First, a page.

I found out more about Helsinki through former student colleagues and friends. They suggested me to apply for a room in one of the many student dormitories. Everyone recommended the student agency HOAS. Through HOAS I got a cheap room in a 6-person shared flat. Only exchange students that studied in Helsinki for a semester were accommodated in my apartment building. This meant that we always spent a lot of time together. Whether it was going to the sauna, having dinner together or kayaking in the early evening, there was always something going on. However, it takes much more effort to get in closer contact with Finnish people than with internationals. Therefore, I joined a soccer club at the beginning of my stay and thus came into exchange with the locals. It is also possible to meet the locals in everyday university life, but you should be aware that building a friendship is not as easy as in other cultures. Nevertheless, you can learn a lot from the Finns. I found it impressive with which composure things were accepted and how pragmatically solutions were found. Moreover, I had the feeling that Helsinki is a city for all people. A very good public transport network, a developed bicycle path system, clean barbecue areas and public saunas. In addition, the low crime rate makes Helsinki a very livable city.

In particular, the public library Oodi, where, in addition to the possibility of borrowing books, there are also offers for young children, video games, workstations, sound studios, 3D printers and much more. A place for young and old; rich, and poor. A place for exchange across social classes and age boundaries. Very impressive!

From Helsinki you can also visit the Estonian capital Tallinn. The crossing by boat takes just 2.5 hours and costs less than 10 euros per trip. There you can see the influence of the European Union: Neighborhoods are being modernized, digitalization is being pushed hard, infrastructure is being expanded. For me, the contrast between the old Soviet structures and the influence of European ideas was very exciting to observe. While older people spoke Russian and Estonian in the markets of the Estonian capital, English was clearly heard more often among the younger generation. Young people wanted to belong to the EU and be a part of the idea of a common Europe.

Finns like distance and in this case, it has nothing to do with the pandemic, but it is a good habit not to get too close. There is one exception, however: the sauna. In saunas, Finns are very talkative, moving close together to make room for everyone. It’s a place for socializing and sharing, and I’ve spent a few evenings there with colleagues, roommates, and new friends.

In summary, I can say that the Finnish capital is truly livable, diverse, and exciting. I am glad and grateful to have been given this opportunity for a research stay. Finally, my personal advices for staying in Helsinki as a student: live in HOAS dormitory, buy HSL-City Bike subscription (35 euros for 6 months), visit the beach on Pihlajasaari, go kayaking, go to Tallinn, eat cheap sushi, spend time in Oodi, discuss with Finns in the sauna, spend long summer nights at public barbecue places, drink cheap beer in Kallio district and try Finnish salmon soup.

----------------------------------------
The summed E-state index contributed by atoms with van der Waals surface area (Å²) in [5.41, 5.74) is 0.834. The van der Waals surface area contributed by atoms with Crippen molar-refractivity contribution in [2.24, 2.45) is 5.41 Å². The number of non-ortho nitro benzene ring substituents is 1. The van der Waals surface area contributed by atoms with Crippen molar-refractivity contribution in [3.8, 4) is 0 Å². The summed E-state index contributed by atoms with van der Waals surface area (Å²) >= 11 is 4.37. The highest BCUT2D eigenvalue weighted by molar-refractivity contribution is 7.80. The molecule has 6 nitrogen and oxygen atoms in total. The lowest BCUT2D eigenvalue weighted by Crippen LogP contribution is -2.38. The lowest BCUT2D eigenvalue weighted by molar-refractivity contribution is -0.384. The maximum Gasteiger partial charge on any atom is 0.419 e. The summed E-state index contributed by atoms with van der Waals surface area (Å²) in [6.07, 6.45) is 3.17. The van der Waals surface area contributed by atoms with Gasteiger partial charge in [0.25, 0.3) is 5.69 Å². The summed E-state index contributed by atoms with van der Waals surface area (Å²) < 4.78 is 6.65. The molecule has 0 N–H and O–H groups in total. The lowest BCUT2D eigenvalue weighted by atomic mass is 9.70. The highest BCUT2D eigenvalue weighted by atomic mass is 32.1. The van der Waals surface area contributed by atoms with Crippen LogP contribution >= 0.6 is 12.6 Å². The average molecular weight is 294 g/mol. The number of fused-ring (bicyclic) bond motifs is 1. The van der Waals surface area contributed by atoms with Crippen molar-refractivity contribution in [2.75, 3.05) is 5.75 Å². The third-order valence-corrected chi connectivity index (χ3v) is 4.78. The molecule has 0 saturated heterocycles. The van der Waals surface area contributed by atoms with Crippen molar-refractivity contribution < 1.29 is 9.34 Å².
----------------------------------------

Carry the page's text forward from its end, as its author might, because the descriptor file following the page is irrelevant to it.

Writing a Master Thesis in Milan

August 1st, 2022 | by


  • Management and Engineering in Technology, Innovation, Marketing and
    Entrepreneurship M.Sc.
  • Italy, Milan
  • Politecnico di Milano
  • March – June 2022


I am happy to share some insights on my time abroad in Milan, Italy. During that time, I conducted research on my Master thesis at Politecnico di Milano. I am solely responsible for the content of this report.

Prior to applying for the Erasmus+ Internship grant, there are several steps to be taken independently from the country or city you will be studying at. In my case, didn’t do an internship but wrote my Master thesis at a foreign university. Therefore, preparation included looking for interesting institutes or researchers across Europe, who have expertise in a specific field you are interested in writing a thesis in. A decent approach is to search for relating papers or studies, for example. After you have set eyes on a specific institute, I suggest writing a short research proposal. This includes 5-10 pages where you are explaining your motivation and your expertise regarding the specific research topic. Additionally, I suggest you write a short introduction to a possible topic that seems suitable as Bachelor/ Master thesis. Once you are in contact with respective researchers at the institute you applied for, you can start looking for an internal supervisor at RWTH. The overall topic of the thesis can then be “finetuned” between the three parties. From my expertise (I also wrote my Bachelor thesis externally), it shouldn’t be a big problem to find an internal supervisor as long as the external institution seems interesting! The actual application for the Erasmus grant is quite self-explanatory and convenient, so no need to further explain it in this report.